Partner parental leave, rail workers’ health, and more


Partner parental leave, rail workers’ health, and more

Shorten confirms extension of unpaid parental leave for partners | Support for health and wellness of rail workers | SA hit as Westpac jobs head offshore | Miners welcomes measures to counter bullying.


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Shorten confirms extension of unpaid parental leave for partners | Support for health and wellness of rail workers | SA hit as Westpac jobs head offshore | Miners welcomes measures to counter bullying. 

Shorten confirms extension of unpaid parental leave for partners

The workplace Relations Minister, Bill shorten, has confirmed in Parliament that unpaid parental leave for the partners of employees on parental leave will be extended from three to eight weeks:
‘Mr SHORTEN … So I am pleased to advise the House … the Gillard Labor government is going to assist the parents of newborn children; we are going to assist pregnant workers with changes to ensure better workplaces for Australia. We shall increase the amount of unpaid parental leave that parents are entitled to take together from three to eight weeks. Members of the House, that is flexibility. We shall support parents to choose when they can take unpaid parental leave together … 
We shall support pregnant women at work by ensuring that they can transfer to a safe job regardless of their length of service. We shall ensure that women who need to take unpaid special maternity leave are not penalised by a decrease in the leave that they are eligible for after the baby is born …’

Support for health and wellness of rail workers

The NSW Rail, Tram and Bus Union (RTBU) has said that the introduction of more stringent national health testing of train drivers and other rail safety workers needed to be supported by appropriate health and wellness initiatives across the industry.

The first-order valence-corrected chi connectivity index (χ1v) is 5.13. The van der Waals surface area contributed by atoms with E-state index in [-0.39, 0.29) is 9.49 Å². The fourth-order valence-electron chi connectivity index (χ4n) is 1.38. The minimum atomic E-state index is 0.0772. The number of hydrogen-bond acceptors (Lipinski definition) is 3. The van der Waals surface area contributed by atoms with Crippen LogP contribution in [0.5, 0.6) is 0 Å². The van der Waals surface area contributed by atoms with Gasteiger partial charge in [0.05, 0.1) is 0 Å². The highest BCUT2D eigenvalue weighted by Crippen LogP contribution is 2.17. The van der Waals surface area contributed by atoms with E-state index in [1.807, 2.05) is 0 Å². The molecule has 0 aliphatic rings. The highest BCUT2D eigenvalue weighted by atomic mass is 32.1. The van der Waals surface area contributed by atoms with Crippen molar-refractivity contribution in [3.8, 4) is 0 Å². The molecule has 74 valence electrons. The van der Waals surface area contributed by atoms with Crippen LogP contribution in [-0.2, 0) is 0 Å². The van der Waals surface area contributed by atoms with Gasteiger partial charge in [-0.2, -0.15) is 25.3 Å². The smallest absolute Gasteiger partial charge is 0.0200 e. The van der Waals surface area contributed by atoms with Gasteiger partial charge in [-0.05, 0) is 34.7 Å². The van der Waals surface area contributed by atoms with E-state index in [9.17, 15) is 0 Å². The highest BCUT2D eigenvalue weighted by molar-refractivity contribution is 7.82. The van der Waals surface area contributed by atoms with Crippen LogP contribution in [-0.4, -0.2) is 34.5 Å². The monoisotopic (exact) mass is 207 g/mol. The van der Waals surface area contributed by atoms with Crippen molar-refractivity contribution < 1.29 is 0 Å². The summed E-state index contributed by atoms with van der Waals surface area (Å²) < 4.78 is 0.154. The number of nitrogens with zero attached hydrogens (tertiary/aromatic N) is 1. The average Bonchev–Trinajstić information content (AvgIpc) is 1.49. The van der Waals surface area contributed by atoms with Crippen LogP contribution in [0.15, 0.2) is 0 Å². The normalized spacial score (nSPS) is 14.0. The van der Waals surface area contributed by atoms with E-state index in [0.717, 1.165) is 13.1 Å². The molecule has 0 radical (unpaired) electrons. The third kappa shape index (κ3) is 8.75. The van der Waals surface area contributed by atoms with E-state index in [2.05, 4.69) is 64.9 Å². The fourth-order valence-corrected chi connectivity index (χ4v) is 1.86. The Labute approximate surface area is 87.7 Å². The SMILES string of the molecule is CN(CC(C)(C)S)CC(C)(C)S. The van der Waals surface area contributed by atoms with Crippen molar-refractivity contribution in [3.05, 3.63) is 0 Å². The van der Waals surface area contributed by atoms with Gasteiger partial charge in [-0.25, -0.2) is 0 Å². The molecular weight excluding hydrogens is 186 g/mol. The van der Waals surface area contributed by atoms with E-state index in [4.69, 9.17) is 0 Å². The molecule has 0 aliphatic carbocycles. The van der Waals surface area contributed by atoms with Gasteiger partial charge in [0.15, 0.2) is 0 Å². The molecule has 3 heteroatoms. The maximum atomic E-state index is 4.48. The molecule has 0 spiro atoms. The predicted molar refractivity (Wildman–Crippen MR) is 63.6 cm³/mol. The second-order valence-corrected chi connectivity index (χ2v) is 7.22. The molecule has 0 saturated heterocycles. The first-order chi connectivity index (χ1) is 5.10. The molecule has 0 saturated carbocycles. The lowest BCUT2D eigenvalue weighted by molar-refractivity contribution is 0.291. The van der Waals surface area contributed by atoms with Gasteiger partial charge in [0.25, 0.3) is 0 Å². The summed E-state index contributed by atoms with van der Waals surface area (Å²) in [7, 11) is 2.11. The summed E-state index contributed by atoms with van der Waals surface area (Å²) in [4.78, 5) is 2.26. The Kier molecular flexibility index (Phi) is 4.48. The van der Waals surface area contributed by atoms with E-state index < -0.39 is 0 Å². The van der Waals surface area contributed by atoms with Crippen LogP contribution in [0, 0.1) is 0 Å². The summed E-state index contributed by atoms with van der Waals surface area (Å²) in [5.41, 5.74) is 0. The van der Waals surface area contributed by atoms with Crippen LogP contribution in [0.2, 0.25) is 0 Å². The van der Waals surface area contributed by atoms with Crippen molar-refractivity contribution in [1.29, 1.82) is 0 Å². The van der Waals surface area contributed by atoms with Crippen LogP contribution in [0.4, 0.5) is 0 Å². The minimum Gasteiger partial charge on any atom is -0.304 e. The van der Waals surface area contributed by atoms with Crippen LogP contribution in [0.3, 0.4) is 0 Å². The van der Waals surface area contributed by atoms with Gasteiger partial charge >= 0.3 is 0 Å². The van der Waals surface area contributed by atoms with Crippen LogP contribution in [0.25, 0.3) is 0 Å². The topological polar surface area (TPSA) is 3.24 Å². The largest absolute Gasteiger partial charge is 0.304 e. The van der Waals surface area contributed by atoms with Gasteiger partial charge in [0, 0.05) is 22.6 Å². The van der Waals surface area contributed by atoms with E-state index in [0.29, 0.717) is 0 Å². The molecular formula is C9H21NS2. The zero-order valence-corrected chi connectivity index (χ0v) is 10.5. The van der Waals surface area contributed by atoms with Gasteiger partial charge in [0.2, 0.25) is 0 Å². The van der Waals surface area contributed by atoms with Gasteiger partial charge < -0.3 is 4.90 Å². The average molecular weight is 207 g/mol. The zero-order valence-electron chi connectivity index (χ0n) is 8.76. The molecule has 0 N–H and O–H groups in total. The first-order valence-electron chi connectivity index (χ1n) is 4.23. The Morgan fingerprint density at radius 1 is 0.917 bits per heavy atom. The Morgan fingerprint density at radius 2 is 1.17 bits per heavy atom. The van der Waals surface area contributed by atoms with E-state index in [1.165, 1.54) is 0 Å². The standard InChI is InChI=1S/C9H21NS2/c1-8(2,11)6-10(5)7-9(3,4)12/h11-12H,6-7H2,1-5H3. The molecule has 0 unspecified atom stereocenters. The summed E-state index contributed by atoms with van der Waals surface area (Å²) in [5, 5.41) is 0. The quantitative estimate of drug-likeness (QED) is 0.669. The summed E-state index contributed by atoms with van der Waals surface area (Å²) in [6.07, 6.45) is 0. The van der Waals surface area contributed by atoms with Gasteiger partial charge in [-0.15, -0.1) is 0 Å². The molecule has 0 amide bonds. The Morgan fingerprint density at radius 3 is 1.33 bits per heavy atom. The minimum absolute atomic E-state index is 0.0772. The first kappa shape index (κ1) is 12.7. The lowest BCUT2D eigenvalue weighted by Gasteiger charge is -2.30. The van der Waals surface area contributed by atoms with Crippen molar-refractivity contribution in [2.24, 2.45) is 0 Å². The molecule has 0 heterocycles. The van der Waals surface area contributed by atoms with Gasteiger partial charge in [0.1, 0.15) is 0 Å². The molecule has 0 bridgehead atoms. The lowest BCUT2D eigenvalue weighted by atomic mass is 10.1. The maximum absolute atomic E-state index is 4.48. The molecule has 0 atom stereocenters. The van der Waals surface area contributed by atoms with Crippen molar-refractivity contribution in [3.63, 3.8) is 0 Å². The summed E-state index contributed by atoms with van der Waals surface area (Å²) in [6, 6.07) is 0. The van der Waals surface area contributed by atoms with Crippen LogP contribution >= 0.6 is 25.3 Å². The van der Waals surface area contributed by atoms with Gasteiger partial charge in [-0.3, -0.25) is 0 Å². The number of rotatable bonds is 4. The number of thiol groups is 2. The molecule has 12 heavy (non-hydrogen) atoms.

RTBU NSW secretary Alex Claassens said rail workers were concerned about how the new measures, which include very specific weight and BMI criteria, would be applied.

‘More rigorous health assessments must be matched by the introduction of health and wellness programs to ensure Category 1 rail safety workers, including drivers and signallers, can meet the tough new requirements.’

‘Programs which include regular access to the gym and health promotion can be easily implemented by the industry and will go a long way towards improving the health and fitness of our critical rail workforce.’  
‘Over the years the yearly health assessment has got more and more rigorous and on the whole it has not been matched by relevant programs for workers.’
’It’s time for the industry to step up and support their workforce as they work to comply with these new standards.’

SA hit as Westpac jobs head offshore

Finance Sector Union national assistant secretary Geoff Derrick said Westpac has announced plans to offshore 134 jobs to India and the Philippines, with more than half of those jobs currently located in South Australia.

Employees in Business Performance and Analytics, Card Fraud and Merchant Services, Information and Analytics, Mortgages Services and the Operations Service Centre are in the firing line. This latest announcement follows the loss of more than 1000 jobs from Westpac last year, with 565 of these jobs offshored by the bank in 2012.
Most of the jobs Westpac plans to offshore are from Lockleys, with roles at Bedford Park and the bank’s operations in Pirie Street Adelaide also earmarked to leave Australia.

Miners welcomes measures to counter bullying 
Australian Mines and Metals Association (AMMA) chief executive Steve Knott said it is important that employees have rights to request flexible work and to work free of bullying and harassment:
‘Resource industry employers take these matters very seriously and already have in place practical mechanisms to support employee rights and protect against unacceptable conduct …
The resource industry welcomes discussion regarding further practical measures in these areas, but any further efforts to improve on the status quo must be properly managed and include training and educational support. The suggestion that the Fair Work Commission take responsibility for bullying complaints by “helping quickly” through “early intervention” is misplaced. State-based inspectorates and courts, where appropriate, should address bullying allegations …’
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